The Johnson Red Beam Industrial Magnetic Pulley (Sheave) Alignment Laser kit comes with a precisely machined aluminum bar that houses the special laser system. This laser projects a flat, wedge-shaped beam that spreads to about 60” at a distance of 3 feet. That beam is 1/16”-thick (at 30”) which matches up to the center of the three equally precision-machined “targets” that come with the kit. The laser is powered by two AAA batteries that are also supplied with the kit.
The bar and targets are equipped with powerful nickel-plated rare earth magnets that hold them fast to the surfaces being measured. The bar has three of these magnets to insure that it stays where you put it. These magnets are more expensive but the extra holding power is necessary to insure accuracy during use.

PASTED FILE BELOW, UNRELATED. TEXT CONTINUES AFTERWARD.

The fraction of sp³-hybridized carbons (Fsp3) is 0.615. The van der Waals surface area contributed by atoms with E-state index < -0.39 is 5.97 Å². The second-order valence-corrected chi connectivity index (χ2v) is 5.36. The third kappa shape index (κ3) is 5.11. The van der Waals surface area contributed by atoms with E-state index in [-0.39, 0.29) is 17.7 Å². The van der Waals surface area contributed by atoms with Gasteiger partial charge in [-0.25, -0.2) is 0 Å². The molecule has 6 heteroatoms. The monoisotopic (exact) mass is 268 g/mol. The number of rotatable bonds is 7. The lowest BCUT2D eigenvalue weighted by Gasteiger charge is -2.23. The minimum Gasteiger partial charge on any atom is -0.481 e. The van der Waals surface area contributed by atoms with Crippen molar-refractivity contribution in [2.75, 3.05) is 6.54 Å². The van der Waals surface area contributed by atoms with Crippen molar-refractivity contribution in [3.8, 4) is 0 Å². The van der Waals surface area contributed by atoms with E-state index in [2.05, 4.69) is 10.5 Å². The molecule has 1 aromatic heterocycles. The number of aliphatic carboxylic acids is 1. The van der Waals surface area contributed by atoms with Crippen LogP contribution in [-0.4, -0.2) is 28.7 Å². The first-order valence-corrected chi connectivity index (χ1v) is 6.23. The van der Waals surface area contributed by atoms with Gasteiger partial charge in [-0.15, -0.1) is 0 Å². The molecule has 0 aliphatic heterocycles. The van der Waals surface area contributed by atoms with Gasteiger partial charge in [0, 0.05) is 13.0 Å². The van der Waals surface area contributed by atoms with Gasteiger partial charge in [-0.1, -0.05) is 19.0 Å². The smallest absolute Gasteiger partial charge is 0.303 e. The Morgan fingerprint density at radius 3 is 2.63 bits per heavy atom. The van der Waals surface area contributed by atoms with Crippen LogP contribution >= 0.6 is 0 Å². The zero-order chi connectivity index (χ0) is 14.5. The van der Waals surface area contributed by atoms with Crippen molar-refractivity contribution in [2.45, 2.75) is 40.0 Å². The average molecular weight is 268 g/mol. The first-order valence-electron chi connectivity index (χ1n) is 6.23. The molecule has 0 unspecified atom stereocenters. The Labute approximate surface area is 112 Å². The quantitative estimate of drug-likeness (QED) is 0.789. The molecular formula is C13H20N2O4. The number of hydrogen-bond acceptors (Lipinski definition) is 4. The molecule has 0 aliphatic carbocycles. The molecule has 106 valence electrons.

The three included targets have a V-shaped outer diameter with a 1/16”-wide flat surface at the crux of the V. That flat surface has a Retro-Reflective film applied that enhances the visibility of the laser beam. The body of the target is mounted on a threaded core that has the magnet in its base and a knurled knob at the top. The body can be turned on the core with 1 full turn producing 1/16” of height change. That lets you break up the full rotation using the dots on the core and body to show 1/64” at ¼-turn, 1/32” at 1/2-turn and so on. You can actually go between those positions, using clock positions to get even more precise if you really want or need to. The targets are large enough to make reading small increments easy yet they fit onto surprisingly small pulleys and surfaces.
In the Shop